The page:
Sitcom And 'German-Bashing' EBOOK Tooltip The representation of Germanness in the second season of the American sitcom Frasier with special regard to 'An Affair to Forget'

Auteur: Michael Pieck
Taal: Engels
Auteur: Michael Pieck
Uitgever: Grin Verlag
  • Engels
  • E-book
  • 9783640910953
  • Druk: 1
  • mei 2011
  • 24 pagina's
  • Adobe ePub
Alle productspecificaties
  • Kobo LeesappEbooks lezen is heel makkelijk. Na aankoop zijn ze direct beschikbaar op je Kobo e-reader en op je smartphone of tablet met de gratis Kobo app.


Seminar paper from the year 2011 in the subject English - Literature, Works, grade: 1,0, University of Cologne (Englisches Seminar), course: Sitcom and Violence - Einführungsseminar Literaturwissenschaft, language: English, abstract: Violence and its various forms of representation have been a recurring source of comedy and humour throughout the history of comedic literature. (...) As Schneider et al. have shown, violence can be interpersonal, collective, or even self-inflicted. Forms of violence can be both physical and non-physical. Whereas violence in its blunt physical or verbal appearance is usually easy to define and comprehend, this may not necessarily be the case with its non-physical and non-verbal forms. The mode in which characters or groups are represented within a narrative or a plot can be an effective form of violence, too, as Armstrong and Tennenhouse have proposed. A good example of how a national stereotype is ridiculed in a sitcom is the Emmy-awarded episode 'An Affair to Forget' from the sitcom Frasier aired in 1995. In this episode the protagonist Frasier believes that his brother's wife has an affair with her fencing instructor, who is German. This fencing instructor, named Gunnar, is portrayed in an assumed stereotypical way: He is blond and tall and he does not speak any English--although his wife does fluently. He seems to be hot-tempererd so that the accuse of having stolen a shoe (a misunderstanding) makes him attack Frasier's brother with his fence. It may be the depiction of Gunnar as an alleged typical German, as well as the representation of Germanness in general, which have prompted the producers of the German dubbing to change Gunnar and his wife's nationality from German to Danish in the German version of the episode. To a German audience this depiction of their own national stereotype may appear so grotesque that they would either not recognize themselves or even feel offended. In addition, the bigger part of the jokes in this episode, which rely on mutual not-understanding, would not work if the whole episode was presented in just one language, namely German. The question now arises whether such a depiction of a German stereotype is a deliberate disparagement of all Germans, and thus a representation of violence. Is it another form of German-bashing as it was popular among the British tabloid at the beginning of the millennium? This essay will examine the representation of German stereotypes in the American media in general and its depiction in the second season of Frasier in particular. It will present a short overview of the historical developments with special regard to the employment of German stereotypes in the United States.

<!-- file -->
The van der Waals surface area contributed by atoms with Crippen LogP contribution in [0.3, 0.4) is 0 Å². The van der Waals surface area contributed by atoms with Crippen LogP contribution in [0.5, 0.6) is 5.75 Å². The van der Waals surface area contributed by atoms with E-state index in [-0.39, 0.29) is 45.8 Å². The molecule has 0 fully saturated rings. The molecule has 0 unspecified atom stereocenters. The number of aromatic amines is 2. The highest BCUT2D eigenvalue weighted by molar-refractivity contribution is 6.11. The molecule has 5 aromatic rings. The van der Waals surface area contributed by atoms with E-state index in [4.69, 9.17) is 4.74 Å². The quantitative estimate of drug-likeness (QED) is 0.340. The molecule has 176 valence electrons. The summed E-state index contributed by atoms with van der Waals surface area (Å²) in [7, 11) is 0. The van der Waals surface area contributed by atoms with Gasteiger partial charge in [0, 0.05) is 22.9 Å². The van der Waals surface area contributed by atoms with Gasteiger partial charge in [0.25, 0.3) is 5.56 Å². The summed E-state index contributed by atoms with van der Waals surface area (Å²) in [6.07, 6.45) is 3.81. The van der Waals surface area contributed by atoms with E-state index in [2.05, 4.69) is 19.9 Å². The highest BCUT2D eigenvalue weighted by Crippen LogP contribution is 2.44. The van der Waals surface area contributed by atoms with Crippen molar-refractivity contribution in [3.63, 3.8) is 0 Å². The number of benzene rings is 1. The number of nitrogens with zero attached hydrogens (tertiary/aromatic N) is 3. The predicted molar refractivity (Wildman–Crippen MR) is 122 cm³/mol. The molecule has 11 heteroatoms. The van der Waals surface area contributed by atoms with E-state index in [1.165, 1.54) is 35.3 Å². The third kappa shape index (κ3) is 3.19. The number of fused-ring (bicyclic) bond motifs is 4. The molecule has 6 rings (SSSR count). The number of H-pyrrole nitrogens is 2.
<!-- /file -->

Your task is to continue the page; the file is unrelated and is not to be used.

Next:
Lees de eerste pagina's



Aantal pagina's
24 pagina's
Ebook formaat
Adobe ePub


Michael Pieck
Grin Verlag

Lees mogelijkheden

Lees dit ebook op
Android (smartphone en tablet) | Kobo e-reader | Desktop (Mac en Windows) | iOS (smartphone en tablet) | Windows (smartphone en tablet) | Overige e-reader



Overige kenmerken

NUR code
Oorspronkelijke releasedatum
The representation of Germanness in the second season of the American sitcom Frasier with special regard to 'An Affair to Forget'

Je vindt dit artikel in

Boek, ebook of luisterboek?
Nog geen reviews